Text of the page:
In-depth reviews

Volkswagen Multivan eHybrid review

The latest generation of Volkswagen's iconic minibus now sits on a passenger-car platform and offers plug-in hybrid power

VW Multivan e-Hybrid
Overall rating

3.5 out of 5


  • Handsome looks
  • Very practical and versatile
  • Smooth ride and decent handling


  • Pretty expensive
  • No eight or nine-seat option
  • Infotainment system niggles
Car typeElectric rangeFuel economyCO2 emissions
Plug-in hybrid30-32 miles157mpg41g/km

The vehicle UK buyers have known for years as the Volkswagen Caravelle can trace its roots back to the iconic 'split-screen' Type 2 van of the 1950s. Now, for the first time in the model's history, the passenger-carrying version isn't based on the same underpinnings as the cargo model.

The current Volkswagen Transporter van (known as the T6) is set to continue on sale for some time, before being replaced by a sister model of the next-generation Ford Transit Custom. For the T7 generation of the passenger version, however, there's wholesale change. Firstly, it's based on the same 'MQB' platform that underpins many of VW's current passenger cars, including the Golf and Passat. Secondly, the Caravelle name has been retired in the UK, in favour of the Multivan moniker that has long been used in Europe.

Thirdly – and perhaps most significantly – you can now buy a Multivan 'eHybrid' plug-in version, fitted with the German brand's familiar 1.4-litre eTSI petrol-electric hybrid engine. Here, it makes 215bhp, falling between the 201bhp of the Golf eHybrid and the 242bhp of the sporty Golf GTE. That's sufficient for a 0-62mph time of 11.6 seconds – adequate but hardly punchy. The petrol engine is noisy, too, and the electric motor does a lot of the work when accelerating up hills or dealing with a heavy load, so you'll want to be driving with plenty of charge in the battery as much as possible.

The Multivan is 1.94 metres wide and 1.9 metres high, while two different body lengths (4.97 and 5.17 metres) are offered. There's a wide and varied engine range, including 1.5 and 2.0-litre TSI petrols, two flavours of 2.0-litre TDI diesel and the plug-in hybrid setup we're concentrating on in this review.

On the practicality front, sliding doors on both sides are standard, as is a seven-seat setup, with two seats in the second row and three in the third. The middle pair can be rotated 180 degrees for a conference-style layout, while a multifunction table on tracks can be moved to any row. The seats themselves are easier to adjust and remove than before, partly thanks to weighing 25% less than those in the previous model.

The more utilitarian eight or nine-seater layouts available with the Caravelle are not on offer this time around. Cargo volume can be up to 3,672 litres if you remove both rows of rear seats (4,053 litres with the longer body length), dropping to 1,844 litres if you fit just the second row and 469 litres with all seats in place. There are also plenty of storage bins dotted around the cabin.

Like other Volkswagen models using the 1.4-litre plug-in hybrid powertrain, a six-speed dual-clutch automatic gearbox is standard on the Multivan eHybrid. In addition, its 13kWh battery stores enough power to cover around 30 miles in zero-emissions, fully electric mode. On the road, whether you're running on the electric motor or the engine, smoothness and comfort are the order of the day – although the boxy body shape does give rise to more wind noise than a smaller car would generate at high speeds.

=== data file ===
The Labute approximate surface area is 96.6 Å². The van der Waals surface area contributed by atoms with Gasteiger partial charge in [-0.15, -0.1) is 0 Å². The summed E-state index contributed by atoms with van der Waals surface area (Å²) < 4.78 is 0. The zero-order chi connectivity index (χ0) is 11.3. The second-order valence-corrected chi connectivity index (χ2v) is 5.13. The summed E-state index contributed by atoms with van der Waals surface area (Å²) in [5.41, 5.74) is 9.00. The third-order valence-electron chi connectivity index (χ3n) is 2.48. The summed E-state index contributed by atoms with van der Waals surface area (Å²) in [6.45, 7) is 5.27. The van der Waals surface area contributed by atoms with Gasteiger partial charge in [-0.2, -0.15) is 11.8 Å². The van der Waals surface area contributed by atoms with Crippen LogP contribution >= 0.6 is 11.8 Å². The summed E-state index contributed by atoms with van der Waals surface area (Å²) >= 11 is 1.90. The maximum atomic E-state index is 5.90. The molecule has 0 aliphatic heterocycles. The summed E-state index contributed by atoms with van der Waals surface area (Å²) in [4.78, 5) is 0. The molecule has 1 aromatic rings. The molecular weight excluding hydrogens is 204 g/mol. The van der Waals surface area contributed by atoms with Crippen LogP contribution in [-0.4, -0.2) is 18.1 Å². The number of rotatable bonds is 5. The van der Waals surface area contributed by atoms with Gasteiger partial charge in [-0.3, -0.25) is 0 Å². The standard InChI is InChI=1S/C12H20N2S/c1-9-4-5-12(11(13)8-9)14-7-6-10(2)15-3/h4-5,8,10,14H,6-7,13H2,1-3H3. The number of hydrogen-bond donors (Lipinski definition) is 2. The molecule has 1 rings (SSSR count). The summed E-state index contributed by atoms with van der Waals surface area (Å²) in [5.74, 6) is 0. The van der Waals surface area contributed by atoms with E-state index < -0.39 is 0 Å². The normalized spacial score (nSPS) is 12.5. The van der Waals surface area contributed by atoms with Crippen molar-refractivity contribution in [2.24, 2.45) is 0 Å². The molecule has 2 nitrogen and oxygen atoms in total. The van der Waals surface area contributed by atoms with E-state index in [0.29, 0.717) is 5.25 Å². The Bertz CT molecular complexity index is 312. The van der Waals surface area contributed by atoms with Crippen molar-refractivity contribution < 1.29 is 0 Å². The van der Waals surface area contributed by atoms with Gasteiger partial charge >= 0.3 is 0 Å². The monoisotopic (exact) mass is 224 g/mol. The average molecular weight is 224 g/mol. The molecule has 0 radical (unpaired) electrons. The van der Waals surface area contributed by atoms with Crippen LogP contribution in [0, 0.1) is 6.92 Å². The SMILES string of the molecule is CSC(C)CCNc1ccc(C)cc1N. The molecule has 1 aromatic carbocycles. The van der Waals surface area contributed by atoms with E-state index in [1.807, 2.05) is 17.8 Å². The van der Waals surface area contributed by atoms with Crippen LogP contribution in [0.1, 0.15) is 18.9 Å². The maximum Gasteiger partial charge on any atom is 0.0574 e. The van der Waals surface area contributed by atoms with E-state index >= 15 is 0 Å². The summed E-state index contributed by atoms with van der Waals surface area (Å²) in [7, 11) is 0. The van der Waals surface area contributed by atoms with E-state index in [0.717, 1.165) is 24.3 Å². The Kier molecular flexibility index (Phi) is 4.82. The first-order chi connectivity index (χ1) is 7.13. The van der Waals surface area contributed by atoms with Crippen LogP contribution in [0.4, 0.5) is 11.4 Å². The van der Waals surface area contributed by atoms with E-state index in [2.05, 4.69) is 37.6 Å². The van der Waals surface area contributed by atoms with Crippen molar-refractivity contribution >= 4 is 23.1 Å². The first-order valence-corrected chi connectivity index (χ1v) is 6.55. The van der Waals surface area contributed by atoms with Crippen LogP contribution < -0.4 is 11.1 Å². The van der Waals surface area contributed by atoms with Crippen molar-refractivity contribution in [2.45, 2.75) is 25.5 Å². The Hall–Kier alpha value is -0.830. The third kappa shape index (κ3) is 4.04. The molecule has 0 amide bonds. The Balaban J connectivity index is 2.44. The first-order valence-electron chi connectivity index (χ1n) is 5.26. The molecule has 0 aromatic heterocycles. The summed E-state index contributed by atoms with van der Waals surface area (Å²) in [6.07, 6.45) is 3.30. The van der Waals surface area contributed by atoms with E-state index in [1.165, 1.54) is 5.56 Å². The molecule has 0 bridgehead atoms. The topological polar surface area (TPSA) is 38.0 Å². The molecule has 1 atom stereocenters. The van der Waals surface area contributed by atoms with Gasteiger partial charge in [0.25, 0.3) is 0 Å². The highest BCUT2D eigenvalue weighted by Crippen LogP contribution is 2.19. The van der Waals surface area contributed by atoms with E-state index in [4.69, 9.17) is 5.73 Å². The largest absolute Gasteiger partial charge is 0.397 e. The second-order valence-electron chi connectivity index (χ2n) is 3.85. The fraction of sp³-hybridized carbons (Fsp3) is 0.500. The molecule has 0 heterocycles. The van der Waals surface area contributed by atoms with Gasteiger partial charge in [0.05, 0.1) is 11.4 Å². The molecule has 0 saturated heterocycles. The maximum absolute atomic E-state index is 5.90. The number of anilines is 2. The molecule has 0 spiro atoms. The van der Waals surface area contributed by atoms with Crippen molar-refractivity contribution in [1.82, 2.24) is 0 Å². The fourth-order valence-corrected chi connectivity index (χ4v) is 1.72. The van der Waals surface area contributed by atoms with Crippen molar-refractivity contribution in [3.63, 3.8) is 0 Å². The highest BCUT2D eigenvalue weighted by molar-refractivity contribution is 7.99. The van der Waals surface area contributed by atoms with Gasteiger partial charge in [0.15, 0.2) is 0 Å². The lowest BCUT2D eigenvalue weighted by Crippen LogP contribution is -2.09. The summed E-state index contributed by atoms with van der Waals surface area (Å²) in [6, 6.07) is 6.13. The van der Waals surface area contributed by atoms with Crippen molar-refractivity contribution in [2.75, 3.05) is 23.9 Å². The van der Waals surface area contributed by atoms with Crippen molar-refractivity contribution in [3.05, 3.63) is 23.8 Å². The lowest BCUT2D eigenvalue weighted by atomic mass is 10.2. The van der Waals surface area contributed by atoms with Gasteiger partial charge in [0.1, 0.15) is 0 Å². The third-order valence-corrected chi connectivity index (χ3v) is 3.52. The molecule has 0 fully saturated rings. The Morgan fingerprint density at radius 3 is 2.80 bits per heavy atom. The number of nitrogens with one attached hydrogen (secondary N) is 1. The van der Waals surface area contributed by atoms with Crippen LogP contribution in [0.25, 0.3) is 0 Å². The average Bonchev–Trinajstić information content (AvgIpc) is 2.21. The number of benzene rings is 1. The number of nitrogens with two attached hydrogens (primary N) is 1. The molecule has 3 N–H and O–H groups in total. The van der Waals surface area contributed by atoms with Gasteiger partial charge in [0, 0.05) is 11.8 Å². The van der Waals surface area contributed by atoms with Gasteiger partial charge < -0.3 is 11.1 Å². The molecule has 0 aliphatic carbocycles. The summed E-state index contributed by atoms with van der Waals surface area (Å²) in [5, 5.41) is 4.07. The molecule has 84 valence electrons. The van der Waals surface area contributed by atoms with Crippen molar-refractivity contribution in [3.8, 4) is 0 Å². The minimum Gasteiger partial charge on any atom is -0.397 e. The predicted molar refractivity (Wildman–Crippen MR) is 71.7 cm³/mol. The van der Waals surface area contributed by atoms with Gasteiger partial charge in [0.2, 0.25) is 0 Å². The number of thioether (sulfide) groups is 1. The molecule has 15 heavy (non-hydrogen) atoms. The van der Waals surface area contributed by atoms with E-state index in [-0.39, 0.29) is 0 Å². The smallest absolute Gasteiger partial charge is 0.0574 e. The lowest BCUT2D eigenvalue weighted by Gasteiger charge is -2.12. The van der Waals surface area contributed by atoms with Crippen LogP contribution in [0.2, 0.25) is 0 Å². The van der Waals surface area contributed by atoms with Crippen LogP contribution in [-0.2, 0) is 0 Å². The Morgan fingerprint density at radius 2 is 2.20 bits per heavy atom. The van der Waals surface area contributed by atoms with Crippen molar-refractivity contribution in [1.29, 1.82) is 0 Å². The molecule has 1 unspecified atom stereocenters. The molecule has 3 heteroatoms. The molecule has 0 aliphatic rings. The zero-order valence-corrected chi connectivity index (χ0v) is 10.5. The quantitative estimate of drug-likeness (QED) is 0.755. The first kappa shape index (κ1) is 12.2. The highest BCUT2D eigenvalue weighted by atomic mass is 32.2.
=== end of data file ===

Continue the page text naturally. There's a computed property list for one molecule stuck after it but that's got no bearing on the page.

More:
The optional adaptive dampers deliver a more sophisticated driving experience than the old van-based Caravelle could, and the Multivan feels a lot lighter on its feet than its commercial predecessor. The steering is also very light and offers hardly feedback. While that's a downside on a twisty country road, in combination with a tight turning circle it does mean the Volkswagen is very easy to manoeuvre around town. Excellent visibility thanks to extensive glass areas helps in this respect, too.

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The Multivan eHybrid is offered in two trims – Life and Style – with prices starting from just over £48,000. The long list of standard equipment includes a 10.25-inch ‘digital cockpit’ driver’s display and 10-inch central infotainment touchscreen with Android Auto and wireless Apple CarPlay, plus LED headlights, sliding rear doors on both sides, 17-inch alloy wheels and safety systems including adaptive cruise control, lane-keeping assistance, a reversing camera and parking sensors at the front and rear.

Upgrading to the Style trim gets you a 14-speaker Harmon Kardon sound system, along with an upgraded digital driver’s display and infotainment setup, a panoramic sunroof, a 360-degree camera, heated front seats, a heated leather steering wheel, stainless-steel pedals and enhanced noise insulation, plus extra safety systems such as parking assistance, rear cross-traffic alerts and VW’s 'Travel Assist', which allows for semi-autonomous driving. Pricing for the range tops out at nearly £60,000.

The Multivan eHybrid's most obvious rival is the Ford Tourneo Custom PHEV, which comes in close to the £50,000 mark, offering a slightly less upmarket finish and image than the Multivan, but seating for up to eight. Hybrid seven-seater SUVs such as the Toyota Highlander, Lexus RX L and Kia Sorento PHEV may also be a consideration, although none will match the sheer versatility and carrying capacity of the Multivan.

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